By Nick Timiraos
WASHINGTON -- Federal Reserve Bank of New York President John Williams said the central bank isn't committed to any particular policy path in the months ahead, even though he and his colleagues are comfortable right now with keeping rates steady after cutting them three times this year.
"The economy is in a very good place," Mr. Williams said at a meeting of the Securities Industry and Financial Markets Association, a brokerage-industry trade group, on Tuesday in Washington. "I think we have monetary policy in the right place. The key thing is we're not locked into any specific decision" at policy meetings in the months ahead.
Mr. Williams is vice chairman of the rate-setting Federal Open Market Committee. It met at the end of October and cut its short-term benchmark rate for the third time since July to a range between 1.50% and 1.75%. Officials have lowered rates to cushion the economy against the risks of a sharp slowdown from decelerating global growth and a drop in business investment amplified by the U.S.-China trade war.
Most of his colleagues, including Fed Chairman Jerome Powell in congressional testimony last week, have said the Fed can hold steady for now, indicating the central bank is likely to leave its policy rate unchanged at the final meeting of the year, on Dec. 10-11.
But Mr. Williams's remarks, during a moderated discussion on stage and then to reporters afterward, underscored that a wait-and-see stance doesn't mean the Fed is permanently on hold. Fed officials have said they would consider cutting rates again if there was a "material reassessment" of their current outlook for moderate growth and a strong labor market.
Mr. Williams told reporters that the central bank shouldn't overreact to individual data points and should instead examine how the economy is likely to perform over the next year or two. Most Fed officials think the U.S. economy's long-run growth rate is around 2%, or slightly below.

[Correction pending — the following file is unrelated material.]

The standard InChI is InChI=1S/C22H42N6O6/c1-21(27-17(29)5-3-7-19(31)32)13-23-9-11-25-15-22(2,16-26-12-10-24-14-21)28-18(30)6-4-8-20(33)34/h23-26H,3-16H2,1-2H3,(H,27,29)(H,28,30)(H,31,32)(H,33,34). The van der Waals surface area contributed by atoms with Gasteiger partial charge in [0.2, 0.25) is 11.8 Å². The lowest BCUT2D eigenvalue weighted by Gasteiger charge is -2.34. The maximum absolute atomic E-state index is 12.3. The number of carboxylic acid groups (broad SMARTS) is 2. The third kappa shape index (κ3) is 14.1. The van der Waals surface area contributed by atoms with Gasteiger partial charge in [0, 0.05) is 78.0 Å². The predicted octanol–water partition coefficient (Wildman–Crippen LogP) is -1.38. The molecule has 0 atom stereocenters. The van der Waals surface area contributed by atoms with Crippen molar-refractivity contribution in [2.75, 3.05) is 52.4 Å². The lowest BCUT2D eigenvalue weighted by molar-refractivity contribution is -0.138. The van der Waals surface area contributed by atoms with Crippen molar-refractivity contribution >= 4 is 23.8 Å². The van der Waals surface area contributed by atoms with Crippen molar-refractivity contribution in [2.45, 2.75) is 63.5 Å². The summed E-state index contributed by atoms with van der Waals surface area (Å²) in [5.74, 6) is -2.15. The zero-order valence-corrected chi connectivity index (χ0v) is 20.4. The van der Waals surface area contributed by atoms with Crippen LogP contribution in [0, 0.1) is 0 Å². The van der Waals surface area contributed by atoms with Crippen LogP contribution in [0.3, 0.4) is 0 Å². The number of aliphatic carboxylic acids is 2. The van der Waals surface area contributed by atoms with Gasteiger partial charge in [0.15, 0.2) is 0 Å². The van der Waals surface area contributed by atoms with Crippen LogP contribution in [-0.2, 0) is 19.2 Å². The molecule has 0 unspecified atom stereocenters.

"Are these global factors or other things causing the economy to slow more than expected, and slow below trend growth on an ongoing basis? That would be an argument for somewhat more accommodation," said Mr. Williams. "Similarly, if inflation were to move in the wrong direction on a sustained basis, then that would be an argument to consider more accommodation."
Using a measure that excludes volatile food and energy prices, inflation on a 12-month basis has been running at around 1.7% in recent months, according to the Fed's preferred gauge. The central bank's goal is 2%.
Mr. Williams didn't identify any scenarios that would lead the Fed to raise rates in the near term. "I'm definitely watching more for some of the downside kind of risks in the outlook now," he said.
Mr. Williams stressed the importance of the Fed's flexibility this year. After raising its benchmark four times last year to guard against undesirable levels of inflation or financial bubbles, the Fed scrapped plans early this year to keep lifting rates. It then lowered rates beginning in July.
"We've proved this year that when the economic facts changed, we change our views on the economy and" interest-rate policy, Mr. Williams said.
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(END) Dow Jones Newswires
November 19, 2019 11:51 ET (16:51 GMT)
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